Not Fooled: BCS Dream Still Not Ideal
Ever since 1998—or 1999, for the perfectionists—fans all over the country have loathed the way the national championship was decided.
I know, alums across America have hated it for longer than that, but in 1998, the NCAA put the fate of intercollegiate football in the hands—er, mouse—of a computer.
The Bowl Championship Series, or BCS, has "gotten so many championship teams wrong it makes me sick," according to every Texas Longhorn last season, and they'd be right.
Every year it seems like someone who doesn't belong gets into a BCS game (Hawaii in 2007), and someone who shouldn't belong raises questions about the validity of said system (Boise State in 2006).
It also seems that every year there is controversy as to who gets to play for that crystal football. Just last year it was Texas, in 2003 it was Southern California, and 2004 was the year of three snubs (Auburn, Boise State, and Utah).
The fact of the matter is that parity is now prominent in college football, and you can't compete every single year if only two teams are playing for the title.
Ohio State is going to have shorter dry spells, but they're still going to have them.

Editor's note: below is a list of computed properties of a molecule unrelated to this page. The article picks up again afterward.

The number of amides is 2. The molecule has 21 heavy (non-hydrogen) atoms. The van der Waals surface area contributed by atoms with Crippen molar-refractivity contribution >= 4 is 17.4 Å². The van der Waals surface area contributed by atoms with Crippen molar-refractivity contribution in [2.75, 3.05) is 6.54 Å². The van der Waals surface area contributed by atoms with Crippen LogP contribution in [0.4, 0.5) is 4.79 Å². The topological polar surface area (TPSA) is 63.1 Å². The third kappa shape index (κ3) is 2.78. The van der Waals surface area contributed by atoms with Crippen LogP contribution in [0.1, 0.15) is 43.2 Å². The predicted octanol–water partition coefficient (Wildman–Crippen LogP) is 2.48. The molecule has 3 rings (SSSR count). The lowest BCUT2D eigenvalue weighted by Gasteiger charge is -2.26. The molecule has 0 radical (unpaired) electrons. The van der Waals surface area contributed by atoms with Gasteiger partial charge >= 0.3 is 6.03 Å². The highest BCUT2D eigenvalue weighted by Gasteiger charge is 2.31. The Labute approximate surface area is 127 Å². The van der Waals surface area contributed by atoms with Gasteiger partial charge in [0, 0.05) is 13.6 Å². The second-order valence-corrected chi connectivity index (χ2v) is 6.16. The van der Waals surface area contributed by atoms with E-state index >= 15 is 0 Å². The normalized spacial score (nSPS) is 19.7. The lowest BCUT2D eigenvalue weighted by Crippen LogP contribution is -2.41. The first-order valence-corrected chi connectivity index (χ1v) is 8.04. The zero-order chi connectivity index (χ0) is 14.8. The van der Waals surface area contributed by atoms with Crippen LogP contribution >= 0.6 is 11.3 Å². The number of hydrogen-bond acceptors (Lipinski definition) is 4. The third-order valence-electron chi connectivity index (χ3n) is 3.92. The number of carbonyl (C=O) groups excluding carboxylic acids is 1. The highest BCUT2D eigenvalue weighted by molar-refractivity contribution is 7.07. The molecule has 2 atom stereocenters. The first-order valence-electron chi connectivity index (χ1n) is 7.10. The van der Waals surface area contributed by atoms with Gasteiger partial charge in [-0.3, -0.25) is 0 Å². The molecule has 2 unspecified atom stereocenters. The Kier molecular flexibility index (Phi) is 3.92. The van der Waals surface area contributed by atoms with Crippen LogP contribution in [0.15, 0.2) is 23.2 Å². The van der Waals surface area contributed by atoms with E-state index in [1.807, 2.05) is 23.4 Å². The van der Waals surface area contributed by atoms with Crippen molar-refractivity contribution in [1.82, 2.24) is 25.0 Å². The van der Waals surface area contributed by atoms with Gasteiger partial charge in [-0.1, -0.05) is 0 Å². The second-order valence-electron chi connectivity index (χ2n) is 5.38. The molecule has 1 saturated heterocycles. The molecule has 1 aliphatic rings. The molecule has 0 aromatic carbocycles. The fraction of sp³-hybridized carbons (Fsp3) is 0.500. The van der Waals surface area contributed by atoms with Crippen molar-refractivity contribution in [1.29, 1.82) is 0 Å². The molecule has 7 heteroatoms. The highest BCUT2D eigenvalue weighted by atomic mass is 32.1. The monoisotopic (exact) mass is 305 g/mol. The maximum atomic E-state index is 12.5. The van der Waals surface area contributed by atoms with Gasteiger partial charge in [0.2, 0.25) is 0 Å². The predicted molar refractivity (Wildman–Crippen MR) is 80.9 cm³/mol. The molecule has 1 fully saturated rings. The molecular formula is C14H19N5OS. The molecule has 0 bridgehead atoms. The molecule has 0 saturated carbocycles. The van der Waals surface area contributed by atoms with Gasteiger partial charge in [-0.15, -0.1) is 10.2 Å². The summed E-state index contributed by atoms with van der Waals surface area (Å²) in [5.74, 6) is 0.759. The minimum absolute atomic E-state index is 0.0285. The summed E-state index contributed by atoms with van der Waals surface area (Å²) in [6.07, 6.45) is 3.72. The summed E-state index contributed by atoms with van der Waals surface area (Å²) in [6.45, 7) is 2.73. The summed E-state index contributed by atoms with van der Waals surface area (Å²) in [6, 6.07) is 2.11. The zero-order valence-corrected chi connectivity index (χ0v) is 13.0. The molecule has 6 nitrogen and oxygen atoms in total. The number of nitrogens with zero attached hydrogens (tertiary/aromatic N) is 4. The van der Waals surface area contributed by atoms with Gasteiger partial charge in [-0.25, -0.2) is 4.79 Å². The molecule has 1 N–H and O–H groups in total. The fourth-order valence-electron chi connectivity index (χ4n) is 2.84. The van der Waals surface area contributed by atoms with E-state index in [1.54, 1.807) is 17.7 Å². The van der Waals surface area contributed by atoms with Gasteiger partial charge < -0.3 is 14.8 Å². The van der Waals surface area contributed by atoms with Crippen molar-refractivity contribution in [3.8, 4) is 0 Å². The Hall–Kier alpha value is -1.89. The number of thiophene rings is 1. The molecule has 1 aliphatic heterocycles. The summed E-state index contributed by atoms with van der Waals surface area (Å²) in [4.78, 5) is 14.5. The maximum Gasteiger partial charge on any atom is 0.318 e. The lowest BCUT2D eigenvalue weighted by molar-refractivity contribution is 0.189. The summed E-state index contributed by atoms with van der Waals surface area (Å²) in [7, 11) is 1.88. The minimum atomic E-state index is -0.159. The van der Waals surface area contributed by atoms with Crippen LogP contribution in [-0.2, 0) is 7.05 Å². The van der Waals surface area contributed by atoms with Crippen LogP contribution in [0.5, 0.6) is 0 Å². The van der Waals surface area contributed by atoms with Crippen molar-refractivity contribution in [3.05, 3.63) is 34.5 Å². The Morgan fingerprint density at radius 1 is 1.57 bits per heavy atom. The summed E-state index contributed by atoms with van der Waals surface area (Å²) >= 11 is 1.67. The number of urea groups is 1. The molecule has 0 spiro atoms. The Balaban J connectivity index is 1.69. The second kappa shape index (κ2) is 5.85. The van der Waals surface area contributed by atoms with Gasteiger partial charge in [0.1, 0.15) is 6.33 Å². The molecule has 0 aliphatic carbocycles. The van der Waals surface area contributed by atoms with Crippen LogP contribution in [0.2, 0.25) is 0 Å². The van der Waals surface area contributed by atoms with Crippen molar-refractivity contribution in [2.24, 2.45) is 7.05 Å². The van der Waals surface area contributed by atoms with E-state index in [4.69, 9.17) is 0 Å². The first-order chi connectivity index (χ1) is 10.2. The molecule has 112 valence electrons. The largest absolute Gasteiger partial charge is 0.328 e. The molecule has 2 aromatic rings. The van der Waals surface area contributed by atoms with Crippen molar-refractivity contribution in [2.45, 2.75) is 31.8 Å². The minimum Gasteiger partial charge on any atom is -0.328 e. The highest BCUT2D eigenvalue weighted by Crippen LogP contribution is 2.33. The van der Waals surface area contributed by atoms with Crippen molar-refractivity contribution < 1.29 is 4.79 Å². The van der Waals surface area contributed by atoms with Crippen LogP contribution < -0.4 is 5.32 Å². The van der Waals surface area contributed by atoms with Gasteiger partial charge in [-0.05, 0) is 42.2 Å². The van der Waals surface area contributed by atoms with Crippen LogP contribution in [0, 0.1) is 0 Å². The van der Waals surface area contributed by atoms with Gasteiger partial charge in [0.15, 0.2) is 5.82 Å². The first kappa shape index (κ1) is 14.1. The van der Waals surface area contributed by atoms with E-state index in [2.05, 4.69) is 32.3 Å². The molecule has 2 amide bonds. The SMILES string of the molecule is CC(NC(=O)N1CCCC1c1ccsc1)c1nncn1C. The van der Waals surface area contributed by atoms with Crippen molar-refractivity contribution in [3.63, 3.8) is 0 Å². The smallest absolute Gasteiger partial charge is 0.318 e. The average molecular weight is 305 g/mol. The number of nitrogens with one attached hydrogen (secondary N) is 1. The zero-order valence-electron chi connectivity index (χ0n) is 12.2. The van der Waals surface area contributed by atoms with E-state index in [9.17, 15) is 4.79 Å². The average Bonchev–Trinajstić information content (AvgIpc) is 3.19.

Notre Dame isn't going to contend for a national title every single year.
Heck, even Florida is going to have to face the fact that in three years they might not be a perennial powerhouse (ask Miami (FL)).
The worst part about all this is that teams like Boise State, who are enjoying their best years, are not going to be able to vie for the title because it's near impossible to break into the top two for a school their size.
This year, at least, there will be no questions as to who should be playing in this backwards system: Texas vs. Alabama/Florida—but don't count me fooled.
I understand that this is the system in place right now, but what the NCAA needs to recognize is that it's harming the very students it's designed to help.
Even a plus one system is better than what we have now.
I'm sure Bill Hancock (Executive Director of the BCS) is rooting for Texas and Florida or Alabama to stay undefeated so he can flaunt how righteous the BCS system is.
No matter what your thoughts of Boise State or Texas Christian, they shouldn't be playing for a national title in this current system unless one of the teams ahead should falter. But they should have the chance to play.
The national title will mean everything to the players playing for it, but fans everywhere, especially students in Boise, Idaho and Fort Worth, TX, can agree that something needs to change.
This isn't to take away from Alabama, Florida, or Texas. Those kids are playing their hearts out and deserve a chance to play for the national championship.
This is to say that the kids from Cincinnati, TCU, or Boise State deserve that same right—or at least one of those schools does.
Just because the BCS is likely going to get the best two teams this year doesn't mean we should accept it, because the fact is they've gotten it wrong way more often than they've gotten it right.
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